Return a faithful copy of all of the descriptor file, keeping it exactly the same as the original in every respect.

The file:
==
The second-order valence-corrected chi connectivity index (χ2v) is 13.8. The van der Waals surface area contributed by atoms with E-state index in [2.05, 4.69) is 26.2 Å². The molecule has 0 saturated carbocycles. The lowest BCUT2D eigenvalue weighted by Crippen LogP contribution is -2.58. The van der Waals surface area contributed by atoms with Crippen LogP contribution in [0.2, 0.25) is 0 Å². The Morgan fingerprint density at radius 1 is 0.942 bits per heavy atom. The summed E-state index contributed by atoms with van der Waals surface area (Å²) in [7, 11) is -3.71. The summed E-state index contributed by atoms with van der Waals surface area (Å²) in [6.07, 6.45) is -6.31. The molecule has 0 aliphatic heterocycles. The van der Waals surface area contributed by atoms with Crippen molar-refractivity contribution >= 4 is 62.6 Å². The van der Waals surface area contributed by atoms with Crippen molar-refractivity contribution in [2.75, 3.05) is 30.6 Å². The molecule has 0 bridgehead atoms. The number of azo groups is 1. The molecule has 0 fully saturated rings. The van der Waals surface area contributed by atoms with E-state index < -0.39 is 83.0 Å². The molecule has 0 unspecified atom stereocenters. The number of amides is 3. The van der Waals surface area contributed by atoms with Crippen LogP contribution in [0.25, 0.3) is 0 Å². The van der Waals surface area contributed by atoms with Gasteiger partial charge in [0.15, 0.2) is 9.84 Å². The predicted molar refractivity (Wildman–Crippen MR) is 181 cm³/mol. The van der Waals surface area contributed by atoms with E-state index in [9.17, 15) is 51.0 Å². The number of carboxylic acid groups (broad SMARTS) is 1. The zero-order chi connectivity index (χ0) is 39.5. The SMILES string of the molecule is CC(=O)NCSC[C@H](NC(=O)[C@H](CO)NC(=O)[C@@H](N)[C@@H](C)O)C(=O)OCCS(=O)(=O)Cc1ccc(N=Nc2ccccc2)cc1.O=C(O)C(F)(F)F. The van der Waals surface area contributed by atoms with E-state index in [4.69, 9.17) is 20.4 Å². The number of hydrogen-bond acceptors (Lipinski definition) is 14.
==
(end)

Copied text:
The second-order valence-corrected chi connectivity index (χ2v) is 13.8. The van der Waals surface area contributed by atoms with E-state index in [2.05, 4.69) is 26.2 Å². The molecule has 0 saturated carbocycles. The lowest BCUT2D eigenvalue weighted by Crippen LogP contribution is -2.58. The van der Waals surface area contributed by atoms with Crippen LogP contribution in [0.2, 0.25) is 0 Å². The Morgan fingerprint density at radius 1 is 0.942 bits per heavy atom. The summed E-state index contributed by atoms with van der Waals surface area (Å²) in [7, 11) is -3.71. The summed E-state index contributed by atoms with van der Waals surface area (Å²) in [6.07, 6.45) is -6.31. The molecule has 0 aliphatic heterocycles. The van der Waals surface area contributed by atoms with Crippen molar-refractivity contribution >= 4 is 62.6 Å². The van der Waals surface area contributed by atoms with Crippen molar-refractivity contribution in [2.75, 3.05) is 30.6 Å². The molecule has 0 bridgehead atoms. The number of azo groups is 1. The molecule has 0 fully saturated rings. The van der Waals surface area contributed by atoms with E-state index < -0.39 is 83.0 Å². The molecule has 0 unspecified atom stereocenters. The number of amides is 3. The van der Waals surface area contributed by atoms with Crippen LogP contribution in [0.25, 0.3) is 0 Å². The van der Waals surface area contributed by atoms with Gasteiger partial charge in [0.15, 0.2) is 9.84 Å². The predicted molar refractivity (Wildman–Crippen MR) is 181 cm³/mol. The van der Waals surface area contributed by atoms with E-state index in [9.17, 15) is 51.0 Å². The number of carboxylic acid groups (broad SMARTS) is 1. The zero-order chi connectivity index (χ0) is 39.5. The SMILES string of the molecule is CC(=O)NCSC[C@H](NC(=O)[C@H](CO)NC(=O)[C@@H](N)[C@@H](C)O)C(=O)OCCS(=O)(=O)Cc1ccc(N=Nc2ccccc2)cc1.O=C(O)C(F)(F)F. The van der Waals surface area contributed by atoms with E-state index in [4.69, 9.17) is 20.4 Å². The number of hydrogen-bond acceptors (Lipinski definition) is 14.